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Review What is the most complex TTRPG of all time?

Rafael Martin

Adventurer
What is the most complex TTRPG of all time? I am thinking of a game that you would have to be a rocket scientist (or another occupation that needs an extensive education of many different areas of knowledge) to enjoy.
 

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dragoner

Dying in Chargen
At school, there was an aerospace engineer in our group, he went on to command an armorer's section for a flight of F 15 Strike Eagles; we played Traveller, Twilight 2000, and 2300 mostly For classic Traveller he made a spacecraft design and combat system which was the one of the best I saw, too bad I didn't copy it, and he lost it during a move.
 

Marc_C

Solitary Role Playing
  • Synnibar: "Rule Zero of every role-playing game is supposed to be either "The GM is always right" or "The rules shouldn't get in the way of the story", right? Not so in the World of Synnibarr! The GM is required to write his adventure notes down before the game begins, and then show them to the players after the adventure is over — and if the GM deviated from his written notes, the GM is required to award them bonus experience points. Worse still, the rulebook states that the GM "may not, however, deviate from the rules as they are written, for if he or she does and the players find out, then the adventure can be declared null, and the characters must be restored to their original condition, as they were before the game began." As such, rules-lawyering is openly encouraged in this game."

    Holy Cow!
 

Retreater

Legend
  • Synnibar: "Rule Zero of every role-playing game is supposed to be either "The GM is always right" or "The rules shouldn't get in the way of the story", right? Not so in the World of Synnibarr! The GM is required to write his adventure notes down before the game begins, and then show them to the players after the adventure is over — and if the GM deviated from his written notes, the GM is required to award them bonus experience points. Worse still, the rulebook states that the GM "may not, however, deviate from the rules as they are written, for if he or she does and the players find out, then the adventure can be declared null, and the characters must be restored to their original condition, as they were before the game began." As such, rules-lawyering is openly encouraged in this game."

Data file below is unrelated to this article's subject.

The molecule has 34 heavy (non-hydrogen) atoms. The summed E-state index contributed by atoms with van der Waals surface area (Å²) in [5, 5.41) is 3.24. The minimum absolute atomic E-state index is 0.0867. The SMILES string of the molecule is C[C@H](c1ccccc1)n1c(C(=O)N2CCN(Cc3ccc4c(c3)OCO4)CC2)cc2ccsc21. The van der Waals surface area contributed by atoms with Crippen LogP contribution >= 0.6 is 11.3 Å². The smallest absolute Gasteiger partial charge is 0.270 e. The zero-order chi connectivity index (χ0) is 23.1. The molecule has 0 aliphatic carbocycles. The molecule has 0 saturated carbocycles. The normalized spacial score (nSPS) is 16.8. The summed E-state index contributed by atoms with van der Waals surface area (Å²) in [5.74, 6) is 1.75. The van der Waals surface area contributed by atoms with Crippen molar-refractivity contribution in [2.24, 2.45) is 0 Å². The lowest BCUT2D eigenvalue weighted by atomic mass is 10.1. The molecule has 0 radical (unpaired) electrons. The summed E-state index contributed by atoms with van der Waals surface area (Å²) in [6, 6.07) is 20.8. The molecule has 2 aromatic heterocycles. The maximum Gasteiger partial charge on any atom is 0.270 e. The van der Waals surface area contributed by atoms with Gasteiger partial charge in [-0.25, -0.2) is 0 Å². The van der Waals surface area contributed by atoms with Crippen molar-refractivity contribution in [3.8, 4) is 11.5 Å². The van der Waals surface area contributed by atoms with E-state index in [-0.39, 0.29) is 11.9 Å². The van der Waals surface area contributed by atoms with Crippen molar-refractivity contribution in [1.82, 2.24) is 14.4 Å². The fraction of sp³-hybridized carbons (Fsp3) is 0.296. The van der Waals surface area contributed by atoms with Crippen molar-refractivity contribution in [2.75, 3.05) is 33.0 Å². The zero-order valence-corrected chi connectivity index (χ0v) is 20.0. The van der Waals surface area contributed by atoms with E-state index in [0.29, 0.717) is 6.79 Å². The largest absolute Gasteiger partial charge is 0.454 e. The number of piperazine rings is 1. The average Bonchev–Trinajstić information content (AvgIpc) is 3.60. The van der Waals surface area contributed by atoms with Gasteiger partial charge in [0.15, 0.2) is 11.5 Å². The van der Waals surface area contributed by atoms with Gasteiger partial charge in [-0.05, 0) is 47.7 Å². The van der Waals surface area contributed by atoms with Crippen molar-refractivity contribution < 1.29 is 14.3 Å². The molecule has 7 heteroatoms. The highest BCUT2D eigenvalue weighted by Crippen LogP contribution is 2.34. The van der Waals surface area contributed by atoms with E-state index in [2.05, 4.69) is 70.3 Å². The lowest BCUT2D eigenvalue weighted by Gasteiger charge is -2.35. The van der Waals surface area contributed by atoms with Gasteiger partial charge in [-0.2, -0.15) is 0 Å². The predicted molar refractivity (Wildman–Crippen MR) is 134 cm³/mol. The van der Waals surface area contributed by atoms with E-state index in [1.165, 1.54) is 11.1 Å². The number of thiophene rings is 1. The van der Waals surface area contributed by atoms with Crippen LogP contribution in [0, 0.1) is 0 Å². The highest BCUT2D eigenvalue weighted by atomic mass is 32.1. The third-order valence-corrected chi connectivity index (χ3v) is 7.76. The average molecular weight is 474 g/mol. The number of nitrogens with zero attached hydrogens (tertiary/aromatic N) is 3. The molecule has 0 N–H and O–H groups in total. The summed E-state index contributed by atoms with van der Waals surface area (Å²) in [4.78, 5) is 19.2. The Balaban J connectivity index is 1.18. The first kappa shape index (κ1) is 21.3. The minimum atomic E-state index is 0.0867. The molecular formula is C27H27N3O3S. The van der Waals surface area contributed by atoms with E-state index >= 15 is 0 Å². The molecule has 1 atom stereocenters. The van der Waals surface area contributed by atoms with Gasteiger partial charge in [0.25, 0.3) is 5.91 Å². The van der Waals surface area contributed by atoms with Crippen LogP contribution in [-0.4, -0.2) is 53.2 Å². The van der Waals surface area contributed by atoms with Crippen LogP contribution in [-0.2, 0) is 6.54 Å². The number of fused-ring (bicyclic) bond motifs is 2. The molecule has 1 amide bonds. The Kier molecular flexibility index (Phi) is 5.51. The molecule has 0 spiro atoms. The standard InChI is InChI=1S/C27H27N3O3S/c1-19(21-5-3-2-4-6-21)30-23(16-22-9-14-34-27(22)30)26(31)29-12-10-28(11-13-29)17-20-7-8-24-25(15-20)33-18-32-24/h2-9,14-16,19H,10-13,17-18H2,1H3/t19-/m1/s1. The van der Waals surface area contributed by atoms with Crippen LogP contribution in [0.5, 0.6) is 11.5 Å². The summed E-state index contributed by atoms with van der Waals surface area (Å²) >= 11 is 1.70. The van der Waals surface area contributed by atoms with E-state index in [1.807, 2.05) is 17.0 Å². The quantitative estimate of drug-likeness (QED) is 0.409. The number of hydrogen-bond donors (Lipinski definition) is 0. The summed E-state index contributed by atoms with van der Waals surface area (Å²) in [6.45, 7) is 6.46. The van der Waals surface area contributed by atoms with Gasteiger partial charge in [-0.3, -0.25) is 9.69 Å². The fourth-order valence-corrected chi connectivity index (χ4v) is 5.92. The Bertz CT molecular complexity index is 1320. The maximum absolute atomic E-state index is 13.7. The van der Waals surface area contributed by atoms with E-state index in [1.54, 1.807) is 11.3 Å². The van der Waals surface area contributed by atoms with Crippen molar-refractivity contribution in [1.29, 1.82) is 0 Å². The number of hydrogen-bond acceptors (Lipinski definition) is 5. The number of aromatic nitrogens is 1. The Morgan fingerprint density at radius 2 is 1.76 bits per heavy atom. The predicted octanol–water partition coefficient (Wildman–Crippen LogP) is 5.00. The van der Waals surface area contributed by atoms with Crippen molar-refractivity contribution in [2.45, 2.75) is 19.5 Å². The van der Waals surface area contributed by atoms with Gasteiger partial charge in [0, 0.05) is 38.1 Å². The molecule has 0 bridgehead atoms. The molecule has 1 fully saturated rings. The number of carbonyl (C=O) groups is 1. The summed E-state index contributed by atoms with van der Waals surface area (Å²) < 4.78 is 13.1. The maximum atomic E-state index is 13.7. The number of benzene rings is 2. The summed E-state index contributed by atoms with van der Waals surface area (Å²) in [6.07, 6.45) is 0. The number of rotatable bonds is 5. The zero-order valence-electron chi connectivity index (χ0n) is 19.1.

Holy Cow!
I'm intrigued. Please continue.
 



darjr

I crit!
 

darjr

I crit!
From the blog post linked to the wikipedia article about Pheonix Command. I don't say this often, my god!

My odds of putting the burst in the correct location are at 97%. I roll a 37. The burst is at the correct elevation, so I look up my minimum arc. It is .7, so the burst has spread over 1.4 yards. My rate of fire is *7, so I look up on another table the chance of hitting with a ROF of *7 and a MA of .7. The full-page table says I hit with 1 round. Now roll for the hit location. I roll a 292 and look up on the Side Hit table (I hit him in the side) and the bullet passes through the man's liver and stomach. Now I look up on one of the 64+ damage tables (yes, there's a specific table for a side hit to the hip socket) and find the one for a side hit to the stomach-liver.
 





Snarf Zagyg

Notorious Liquefactionist
Phoenix Command, perhaps. According to Wikipedia "Phoenix Command is regularly held up as an example of the extreme end of RPG complexity."

Phoenix Command (and the simplified Living Steel) were the point when I finally realized that simulation couldn't be the holy grail.



I am thinking of a game that you would have to be a rocket scientist

The designer of Phoenix Command went to on to work for NASA's JPL. Does that count?
 

dragoner

Dying in Chargen
I think the most complex I ever played was Aftermath, which we emphasized the "After Math" and I am a engineer, so that math is my life, it was not doing it that was so bad, it was that it took too much time. Any "but realism" arguments are usually mooted by think about realistic healing: roll 2d12 for the months it takes to heal, and do saves against losing stat points ...
 

Fenris-77

Small God of the Dozens
  • Synnibar: "Rule Zero of every role-playing game is supposed to be either "The GM is always right" or "The rules shouldn't get in the way of the story", right? Not so in the World of Synnibarr! The GM is required to write his adventure notes down before the game begins, and then show them to the players after the adventure is over — and if the GM deviated from his written notes, the GM is required to award them bonus experience points. Worse still, the rulebook states that the GM "may not, however, deviate from the rules as they are written, for if he or she does and the players find out, then the adventure can be declared null, and the characters must be restored to their original condition, as they were before the game began." As such, rules-lawyering is openly encouraged in this game."

    Holy Cow!
Complex isn't the same as stupid. :D
 




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